AUSTIN — The famed “victory or death” letter by Lt. Col. William Barret Travis will come to the Alamo after all for a special display next year.
The Texas State Library and Archives Commission voted 6-1 Wednesday to permit the loan after rejecting earlier requests by the Texas General Land Office to return the letter to the site of a legendary siege and battle for the first time since 1836.
The commission had expressed concern for the priceless letter’s security, according to Land Commissioner Jerry Patterson.
After months of discussion between the two agencies and about two hours of questions Wednesday, the panel approved the loan.
“It’s all about just letting folks know about Texas history,” said Patterson, who now must privately raise about $100,000 to fund transportation, security and other costs associated with the display. Much of that would go toward a custom-built shatterproof display case.
Commissioners were reassured by Patterson’s promise that the Texas Department of Public Safety would help transport the fragile document safely and provide any support needed at the Alamo for the two-week display from February 23 to March 7.
While Patterson declined to publicly discuss details that might compromise security, he said measures could include tactical teams and “aviation assets.”
He also did not address how crowds wanting to see the document would be controlled.
The commission, which prefers a secret nighttime transfer, and the land office, which wants a secure motorcade to deliver the document during the day amid fanfare, agreed to let DPS select the best procedure for bringing it from Austin.
The display would provide “a little sizzle” to those wanting to know more about Texas history, including newcomers to the state, and see the original letter, which is considered one of the most inspiring messages ever written on paper, Patterson said.
“In every Texan’s life, there should be one opportunity to see this in person,” Patterson told the commission.
Under a memorandum of understanding between the two agencies that was approved by the panel but not made available publicly, DPS and the Alamo Rangers, who provide security at the shrine, will be primarily responsible for keeping the document safe in the mission-era Alamo church.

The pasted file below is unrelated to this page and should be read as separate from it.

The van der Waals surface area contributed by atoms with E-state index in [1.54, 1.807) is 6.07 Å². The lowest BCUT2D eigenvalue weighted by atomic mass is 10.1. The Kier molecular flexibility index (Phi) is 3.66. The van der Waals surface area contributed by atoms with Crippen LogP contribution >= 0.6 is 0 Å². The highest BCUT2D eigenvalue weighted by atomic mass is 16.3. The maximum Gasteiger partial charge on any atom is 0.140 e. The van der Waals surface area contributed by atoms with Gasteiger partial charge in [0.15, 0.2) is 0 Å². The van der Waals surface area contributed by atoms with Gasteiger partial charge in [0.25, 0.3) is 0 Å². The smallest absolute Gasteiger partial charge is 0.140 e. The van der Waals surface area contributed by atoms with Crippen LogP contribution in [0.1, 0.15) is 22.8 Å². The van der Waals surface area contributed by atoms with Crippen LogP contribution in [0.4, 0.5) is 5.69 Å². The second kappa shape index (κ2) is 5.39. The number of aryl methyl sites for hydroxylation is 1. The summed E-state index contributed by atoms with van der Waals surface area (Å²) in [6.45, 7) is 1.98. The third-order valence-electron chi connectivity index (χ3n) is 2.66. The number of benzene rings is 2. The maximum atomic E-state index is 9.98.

Alamo Rangers Chief Thomas Hyer said the shrine also has a plan to move the letter to a secured vault in the state-owned complex if an emergency arises.
In response to concerns about flash photography that might damage the letter, he said the Rangers will strictly enforce a ban on photography and other electronic equipment — even iPhones — in the church.
“We believe that we have a great plan in place,” Hyer said.
In the Feb. 24, 1836, letter, Travis, the Alamo commander, called on “the people of Texas and all Americans in the world” to come to the aid of Texans who were badly outnumbered by Mexican forces in a war for independence.
“If this call is neglected, I am determined to sustain myself as long as possible and die like a soldier who never forgets what is due to his own honor and that of his country — Victory or Death,” he wrote.
At least 189 known Alamo defenders were killed in a predawn assault on March 6, 1836. Texas won independence at the Battle of San Jacinto on April 21, 1836.
According to the commission, the letter has been displayed eight times, including three times outside of Austin, but never in San Antonio.